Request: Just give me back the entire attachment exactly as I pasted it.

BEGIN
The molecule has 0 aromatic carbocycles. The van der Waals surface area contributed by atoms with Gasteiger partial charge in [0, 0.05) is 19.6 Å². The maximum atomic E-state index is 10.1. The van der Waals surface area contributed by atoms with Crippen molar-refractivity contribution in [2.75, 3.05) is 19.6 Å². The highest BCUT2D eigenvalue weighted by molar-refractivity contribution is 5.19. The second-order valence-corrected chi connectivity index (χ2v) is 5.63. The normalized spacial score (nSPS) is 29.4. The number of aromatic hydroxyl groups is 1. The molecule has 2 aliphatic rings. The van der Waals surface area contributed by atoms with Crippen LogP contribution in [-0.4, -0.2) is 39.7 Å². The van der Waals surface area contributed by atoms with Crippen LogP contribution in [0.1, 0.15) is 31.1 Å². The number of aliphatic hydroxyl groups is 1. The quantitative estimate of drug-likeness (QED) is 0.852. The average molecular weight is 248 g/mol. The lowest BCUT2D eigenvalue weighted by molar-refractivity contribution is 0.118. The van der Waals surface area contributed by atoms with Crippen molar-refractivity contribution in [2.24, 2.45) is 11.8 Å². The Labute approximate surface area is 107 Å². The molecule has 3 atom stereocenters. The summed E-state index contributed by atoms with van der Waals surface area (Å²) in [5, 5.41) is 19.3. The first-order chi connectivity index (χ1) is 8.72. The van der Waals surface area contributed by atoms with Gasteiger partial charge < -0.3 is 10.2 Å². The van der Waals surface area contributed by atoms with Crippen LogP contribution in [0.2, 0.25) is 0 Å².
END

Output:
The molecule has 0 aromatic carbocycles. The van der Waals surface area contributed by atoms with Gasteiger partial charge in [0, 0.05) is 19.6 Å². The maximum atomic E-state index is 10.1. The van der Waals surface area contributed by atoms with Crippen molar-refractivity contribution in [2.75, 3.05) is 19.6 Å². The highest BCUT2D eigenvalue weighted by molar-refractivity contribution is 5.19. The second-order valence-corrected chi connectivity index (χ2v) is 5.63. The normalized spacial score (nSPS) is 29.4. The number of aromatic hydroxyl groups is 1. The molecule has 2 aliphatic rings. The van der Waals surface area contributed by atoms with Crippen LogP contribution in [-0.4, -0.2) is 39.7 Å². The van der Waals surface area contributed by atoms with Crippen LogP contribution in [0.1, 0.15) is 31.1 Å². The number of aliphatic hydroxyl groups is 1. The quantitative estimate of drug-likeness (QED) is 0.852. The average molecular weight is 248 g/mol. The lowest BCUT2D eigenvalue weighted by molar-refractivity contribution is 0.118. The van der Waals surface area contributed by atoms with Crippen molar-refractivity contribution in [2.24, 2.45) is 11.8 Å². The Labute approximate surface area is 107 Å². The molecule has 3 atom stereocenters. The summed E-state index contributed by atoms with van der Waals surface area (Å²) in [5, 5.41) is 19.3. The first-order chi connectivity index (χ1) is 8.72. The van der Waals surface area contributed by atoms with Gasteiger partial charge < -0.3 is 10.2 Å². The van der Waals surface area contributed by atoms with Crippen LogP contribution in [0.2, 0.25) is 0 Å².